Ferment for Flavor Fermenting the blackberry leaves enhances their flavor and therapeutic effect. To ferment, crush slightly wilted blackberry leaves with a rolling pin. Wrap the leaves in a damp cloth or roughly chop them and put them in a large jar and place them in a warm place. (like the top of the fridge) After two or three days, the leaves will exude a rose like scent or similar to a ripe banana. (I’ve read it is comparable the bergamot in Earl Grey) At this point, remove the leaves from the cloth; let them dry before using.

The root is a strong astringent that has use in smoking mixtures. Be sure to powder the root and mix well. The bark of the stems can also be used. The leaves are very gentle, and can be added also. Any Rubus like Raspberry, Loganberry, Thimbleberry, and Salmonberry might be useful additions. [4] Historically, blackberry leaf herbal cigarettes were introduced by the Indians. Blackberry leaf does not contain nicotine so it can be used as an aide for those who want to stop smoking. for more info on Smoking Herbs to Quit Tobacco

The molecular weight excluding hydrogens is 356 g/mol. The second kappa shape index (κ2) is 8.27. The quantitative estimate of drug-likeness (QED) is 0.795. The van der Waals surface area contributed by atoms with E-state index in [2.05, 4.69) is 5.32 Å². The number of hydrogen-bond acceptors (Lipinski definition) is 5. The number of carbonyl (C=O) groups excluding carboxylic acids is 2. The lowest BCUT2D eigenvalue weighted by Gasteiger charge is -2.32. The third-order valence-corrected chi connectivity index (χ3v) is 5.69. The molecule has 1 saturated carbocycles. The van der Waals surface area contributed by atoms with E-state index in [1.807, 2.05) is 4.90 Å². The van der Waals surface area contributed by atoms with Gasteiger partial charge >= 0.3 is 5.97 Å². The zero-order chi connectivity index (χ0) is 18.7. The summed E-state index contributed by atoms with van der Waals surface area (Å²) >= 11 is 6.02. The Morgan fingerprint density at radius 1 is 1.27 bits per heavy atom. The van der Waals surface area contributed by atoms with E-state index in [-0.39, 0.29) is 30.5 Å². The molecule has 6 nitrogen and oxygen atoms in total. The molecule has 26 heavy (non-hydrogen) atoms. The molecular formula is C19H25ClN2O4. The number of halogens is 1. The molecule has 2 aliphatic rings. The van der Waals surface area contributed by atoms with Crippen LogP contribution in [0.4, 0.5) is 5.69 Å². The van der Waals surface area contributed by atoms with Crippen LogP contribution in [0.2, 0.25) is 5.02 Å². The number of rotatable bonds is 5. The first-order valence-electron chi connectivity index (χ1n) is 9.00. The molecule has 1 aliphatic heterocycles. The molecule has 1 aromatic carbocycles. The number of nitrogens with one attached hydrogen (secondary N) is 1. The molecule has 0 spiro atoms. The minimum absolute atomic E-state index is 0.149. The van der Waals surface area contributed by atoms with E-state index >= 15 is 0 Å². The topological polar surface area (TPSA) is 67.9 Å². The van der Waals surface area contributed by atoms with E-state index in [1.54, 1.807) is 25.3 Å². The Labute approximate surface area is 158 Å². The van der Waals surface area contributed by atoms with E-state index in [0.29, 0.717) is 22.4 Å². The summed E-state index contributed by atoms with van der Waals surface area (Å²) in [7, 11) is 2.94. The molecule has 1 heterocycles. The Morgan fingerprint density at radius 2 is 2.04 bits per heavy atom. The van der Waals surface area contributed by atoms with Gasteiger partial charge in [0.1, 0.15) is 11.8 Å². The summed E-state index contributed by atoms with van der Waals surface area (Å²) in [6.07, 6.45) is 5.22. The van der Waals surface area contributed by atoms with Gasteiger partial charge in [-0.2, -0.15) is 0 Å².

Using Blackberry Leaf to Support Health

Anthocyanocides contained in blackberry leaves act as powerful antioxidants that are essential for reversing cell damage resulting from free radicals which makes drinking the tea a very useful herb for wellness. Blackberry leaves are not only rich in tannins they are also high in vitamin C, which boosts immunity and promotes tissue repair.

Thornless blackberry fruit and leaves have antioxidant properties, according to a study published in the February 2000 issue of the Journal of Agricultural and Food Chemistry. The study found that blackberry leaves had higher oxygen radical absorbance capacity than the fruit. [5]

Blackberry leaf is often thought of as an astringent for the digestive tract (it is very helpful for diarrhea [6]) and reproductive system tonic, but can also be used for the skin. Blackberry leaf is tonic and mineral rich, containing calcium, magnesium and manganese. Blackberry plants are easy to find in the wild-gather the young leaves before the plant begins to flower or fruit.

Blackberry is also approved in Germany for treating mild inflammation of the mucous membranes of the mouth and throat. This makes it helpful for relieving sore throat, mouth sores and gum inflammation. For these purposes, it can be used as a gargle, mouthwash or tea.